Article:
"Earth to Fred Silverman, Earth to Fred Silverman . . . Come home, Fred; much is forgiven . . ."

Buzzzz. "Yes?" "A Fred Silverman to see you, sir." Pause. "A Fred WHO?" . . .

"Do you know me? I was once a big executive at CBS, ABC and NBC. I brought you such wonderful shows as 'Sheriff Lobo,' 'Supertrain' and 'Pink Lady and Jeff.' Now, I can't even get Table Uno at The Palm . . ."

On a 102-degree, late-summer Los Angeles day, Fred Silverman appears at an Italian restaurant, looking defiantly chipper but highly out of place in a heavy, back-East, camel's hair jacket. He is a specter returned from the past, although the past in this case is only about a year ago, when Silverman was battling all creation as the besieged president of beleaguered NBC. Oh the ink that was lavished on his decline and fall! But now, long after his resignation, and after a few months of de-programming in Hawaii, Fred Silverman has bounced back. Kerplop.

Television is in his blood. And a lot of his is in its.

"I seriously believe that the next 10 years are going to be the best 10 years of my life," Silverman likes to say. He has always talked a good game. There are people at NBC who found him about as endearing as Qaddafi, and there are people elsewhere who think Fred Silverman, because he held key positions at all three networks, is single-handedly responsible for all that's wrong with television. But Silverman, 45, never forced anyone to watch the rotten hit programs he put on -- the public watched of its own volition -- and he also had more than his share of shows for which absolutely no apologies are necessary.

At CBS, he was instrumental in launching "All in the Family" and engendered "Kojak" and "Maude," among many others. At ABC, he had the brilliant idea of running "Roots" every night for one momentous week, and made television history. At NBC, he commissioned "Hill Street Blues," brought in talent like David Letterman and the "SCTV" gang, and laid the groundwork for "Fame."

Tonight marks his return to network television, this time as an independent producer. "Farrell for the People," a two-hour NBC movie at 9 on Channel 4, is the pilot for a projected series about a woman prosecuting attorney in the New York DA's office. The film is tight, engrossing and serious. Part of its plot concerns a murder case against an ex-con whose cause had been championed by a pugnacious novelist -- a situation obviously inspired by newspaper accounts of the Jack Abbott-Norman Mailer story.

The film also marks the return of Valerie Harper, who plays the tenacious Liz Farrell, enough of a feminist to bark at a cop, "Excuse me there -- my name's not 'Honey.' " Unfortunately, the trimmed-down Harper still seems a tad emaciated on the screen, and although she's supposed to be a no-nonsense dynamo, in every shot she looks as though she just walked out of intensive care at Elizabeth Arden. She's all done up.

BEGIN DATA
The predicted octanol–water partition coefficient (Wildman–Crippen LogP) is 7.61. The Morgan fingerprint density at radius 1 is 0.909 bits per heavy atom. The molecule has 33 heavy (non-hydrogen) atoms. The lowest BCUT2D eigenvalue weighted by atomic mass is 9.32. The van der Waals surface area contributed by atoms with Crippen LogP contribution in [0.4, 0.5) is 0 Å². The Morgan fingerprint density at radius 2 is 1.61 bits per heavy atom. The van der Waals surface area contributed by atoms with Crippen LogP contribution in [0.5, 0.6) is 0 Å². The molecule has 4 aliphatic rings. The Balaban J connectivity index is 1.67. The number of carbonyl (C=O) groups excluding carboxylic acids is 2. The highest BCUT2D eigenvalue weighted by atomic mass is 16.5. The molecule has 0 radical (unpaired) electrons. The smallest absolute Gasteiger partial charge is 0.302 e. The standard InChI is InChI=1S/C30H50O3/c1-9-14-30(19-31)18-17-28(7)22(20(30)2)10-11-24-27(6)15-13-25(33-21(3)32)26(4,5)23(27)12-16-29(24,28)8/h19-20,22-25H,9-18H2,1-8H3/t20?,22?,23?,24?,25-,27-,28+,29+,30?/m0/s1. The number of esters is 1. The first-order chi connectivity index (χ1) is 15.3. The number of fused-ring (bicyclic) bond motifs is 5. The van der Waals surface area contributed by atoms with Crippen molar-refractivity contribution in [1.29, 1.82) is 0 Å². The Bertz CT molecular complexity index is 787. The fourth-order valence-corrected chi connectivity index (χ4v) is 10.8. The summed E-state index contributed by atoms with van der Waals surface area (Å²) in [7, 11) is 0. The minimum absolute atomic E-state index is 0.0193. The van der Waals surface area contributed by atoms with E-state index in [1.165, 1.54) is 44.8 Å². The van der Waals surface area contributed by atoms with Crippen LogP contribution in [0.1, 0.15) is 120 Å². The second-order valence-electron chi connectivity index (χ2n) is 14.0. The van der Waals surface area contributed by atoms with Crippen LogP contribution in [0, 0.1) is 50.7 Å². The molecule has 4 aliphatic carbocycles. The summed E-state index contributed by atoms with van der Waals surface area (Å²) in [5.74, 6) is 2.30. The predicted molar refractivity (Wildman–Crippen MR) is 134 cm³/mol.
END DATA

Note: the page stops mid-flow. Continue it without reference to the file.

There's plenty of Beverly Hills shrink talk in the script about feelings and caring and caring about your feelings, too. But "Farrell for the People" is still good solid television, and its treatment of urban racial tensions is almost in the neighborhood of "Hill Street."

Silverman, whose company's previous few tries at prime-time pilots never made it to air, is pleased with the show. He grins, he beams, he enthuses as in days of yore, when he held court with his tape cassettes on the sixth floor of the RCA Building. A TV critic once received a postcard saying, "If I read one more word about Fred Silverman, I am going to vomit," but the reason for all the space Silverman got was that he was always so much more fun to visit, and write about, than other network executives. He was, in some crinkled, unguarded, jelly-doughnut way, real. Whether victor or vanquished, Silverman remained, until the last bitter days at NBC, an accessible and infectious performer himself. He was good company -- rascal, operator, high-wire act, a video age's Barnum. He hated being called "rumpled" ("Do I look rumpled to you?" he will still ask), but those rumples may have served to certify him human.

What has Fred Silverman been doing? Sulking and dreaming of 40 shares long gone? No. He has started his own production company, InterMedia Entertainment; he's getting $64 million together to launch MagiCable, a new 24-hour, advertiser-supported information and entertainment cable network; he developed and is peddling a syndicated late-night show hosted by Canadian TV personality Alan Thicke; and he conducted a 30-hour seminar at his alma mater, Syracuse University, the results of which may one day be published in book form.